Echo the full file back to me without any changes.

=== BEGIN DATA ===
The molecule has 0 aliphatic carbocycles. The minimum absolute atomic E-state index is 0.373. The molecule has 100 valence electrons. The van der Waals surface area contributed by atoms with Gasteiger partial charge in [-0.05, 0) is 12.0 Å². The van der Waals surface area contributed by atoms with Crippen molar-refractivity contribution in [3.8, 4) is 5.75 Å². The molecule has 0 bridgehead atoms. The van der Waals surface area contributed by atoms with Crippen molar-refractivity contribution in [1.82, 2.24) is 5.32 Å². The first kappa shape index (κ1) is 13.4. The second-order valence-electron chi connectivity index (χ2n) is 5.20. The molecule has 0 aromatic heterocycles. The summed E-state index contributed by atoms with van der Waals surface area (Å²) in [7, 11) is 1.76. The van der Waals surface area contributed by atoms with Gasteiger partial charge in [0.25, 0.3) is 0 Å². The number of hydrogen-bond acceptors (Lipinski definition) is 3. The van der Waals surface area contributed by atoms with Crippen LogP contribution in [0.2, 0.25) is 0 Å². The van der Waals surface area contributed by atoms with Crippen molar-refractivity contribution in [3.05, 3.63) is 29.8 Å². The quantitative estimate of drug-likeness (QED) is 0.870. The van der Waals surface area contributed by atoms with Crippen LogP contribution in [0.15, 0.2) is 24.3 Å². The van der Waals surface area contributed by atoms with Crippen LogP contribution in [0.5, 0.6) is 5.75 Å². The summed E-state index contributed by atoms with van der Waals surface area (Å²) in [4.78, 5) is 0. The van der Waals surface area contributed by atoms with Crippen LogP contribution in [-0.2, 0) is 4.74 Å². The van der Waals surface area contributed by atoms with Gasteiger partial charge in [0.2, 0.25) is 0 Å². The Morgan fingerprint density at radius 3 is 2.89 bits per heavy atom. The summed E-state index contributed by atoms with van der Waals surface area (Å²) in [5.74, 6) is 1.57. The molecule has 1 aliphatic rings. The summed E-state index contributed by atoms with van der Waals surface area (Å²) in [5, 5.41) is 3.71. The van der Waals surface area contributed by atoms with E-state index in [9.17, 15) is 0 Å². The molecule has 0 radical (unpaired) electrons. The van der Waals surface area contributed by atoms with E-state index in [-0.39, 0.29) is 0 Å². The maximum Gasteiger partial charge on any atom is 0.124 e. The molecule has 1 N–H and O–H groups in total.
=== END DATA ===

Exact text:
The molecule has 0 aliphatic carbocycles. The minimum absolute atomic E-state index is 0.373. The molecule has 100 valence electrons. The van der Waals surface area contributed by atoms with Gasteiger partial charge in [-0.05, 0) is 12.0 Å². The van der Waals surface area contributed by atoms with Crippen molar-refractivity contribution in [3.8, 4) is 5.75 Å². The molecule has 0 bridgehead atoms. The van der Waals surface area contributed by atoms with Crippen molar-refractivity contribution in [1.82, 2.24) is 5.32 Å². The first kappa shape index (κ1) is 13.4. The second-order valence-electron chi connectivity index (χ2n) is 5.20. The molecule has 0 aromatic heterocycles. The summed E-state index contributed by atoms with van der Waals surface area (Å²) in [7, 11) is 1.76. The van der Waals surface area contributed by atoms with Gasteiger partial charge in [0.25, 0.3) is 0 Å². The number of hydrogen-bond acceptors (Lipinski definition) is 3. The van der Waals surface area contributed by atoms with Crippen LogP contribution in [0.2, 0.25) is 0 Å². The van der Waals surface area contributed by atoms with Crippen molar-refractivity contribution in [3.05, 3.63) is 29.8 Å². The quantitative estimate of drug-likeness (QED) is 0.870. The van der Waals surface area contributed by atoms with Crippen LogP contribution in [0.15, 0.2) is 24.3 Å². The van der Waals surface area contributed by atoms with Crippen LogP contribution in [0.5, 0.6) is 5.75 Å². The summed E-state index contributed by atoms with van der Waals surface area (Å²) in [4.78, 5) is 0. The van der Waals surface area contributed by atoms with Crippen LogP contribution in [-0.2, 0) is 4.74 Å². The van der Waals surface area contributed by atoms with Gasteiger partial charge in [0.2, 0.25) is 0 Å². The Morgan fingerprint density at radius 3 is 2.89 bits per heavy atom. The summed E-state index contributed by atoms with van der Waals surface area (Å²) in [5.74, 6) is 1.57. The molecule has 1 aliphatic rings. The summed E-state index contributed by atoms with van der Waals surface area (Å²) in [5, 5.41) is 3.71. The van der Waals surface area contributed by atoms with E-state index in [9.17, 15) is 0 Å². The molecule has 0 radical (unpaired) electrons. The van der Waals surface area contributed by atoms with E-state index in [-0.39, 0.29) is 0 Å². The maximum Gasteiger partial charge on any atom is 0.124 e. The molecule has 1 N–H and O–H groups in total.